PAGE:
During clathrin-mediated endocytosis, dozens of proteins assemble into an interconnected network at the plasma membrane. As initiators of endocytosis, Eps15 and Fcho1/2 concentrate downstream components, while permitting dynamic rearrangement within the budding vesicle. How do initiator proteins meet these competing demands? Here we show that Eps15 and Fcho1/2 rely on weak, liquid-like interactions to catalyse endocytosis. In vitro, these weak interactions promote the assembly of protein droplets with liquid-like properties. To probe the physiological role of these liquid-like networks, we tuned the strength of initiator protein assembly in real time using light-inducible oligomerization of Eps15. Low light levels drove liquid-like assemblies, restoring normal rates of endocytosis in mammalian Eps15-knockout cells. By contrast, initiator proteins formed solid-like assemblies upon exposure to higher light levels, which stalled vesicle budding, probably owing to insufficient molecular rearrangement. These findings suggest that liquid-like assembly of initiator proteins provides an optimal catalytic platform for endocytosis.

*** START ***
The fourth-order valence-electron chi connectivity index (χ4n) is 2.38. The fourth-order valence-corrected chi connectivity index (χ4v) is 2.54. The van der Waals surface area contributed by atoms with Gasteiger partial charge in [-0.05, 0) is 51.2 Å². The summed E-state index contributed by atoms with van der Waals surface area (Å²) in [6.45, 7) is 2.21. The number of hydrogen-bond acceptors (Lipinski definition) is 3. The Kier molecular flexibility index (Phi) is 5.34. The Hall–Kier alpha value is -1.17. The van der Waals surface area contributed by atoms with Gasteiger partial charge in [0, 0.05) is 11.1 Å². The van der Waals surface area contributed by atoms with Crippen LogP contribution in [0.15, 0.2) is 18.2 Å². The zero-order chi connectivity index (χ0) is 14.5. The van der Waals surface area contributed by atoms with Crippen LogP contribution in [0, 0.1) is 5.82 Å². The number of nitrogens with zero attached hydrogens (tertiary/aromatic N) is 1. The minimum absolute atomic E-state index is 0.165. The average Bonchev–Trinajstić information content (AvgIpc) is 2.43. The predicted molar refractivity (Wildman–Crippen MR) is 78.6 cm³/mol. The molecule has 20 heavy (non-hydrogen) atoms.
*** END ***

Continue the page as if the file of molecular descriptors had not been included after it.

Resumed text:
ASJC Scopus subject areas
- Cell Biology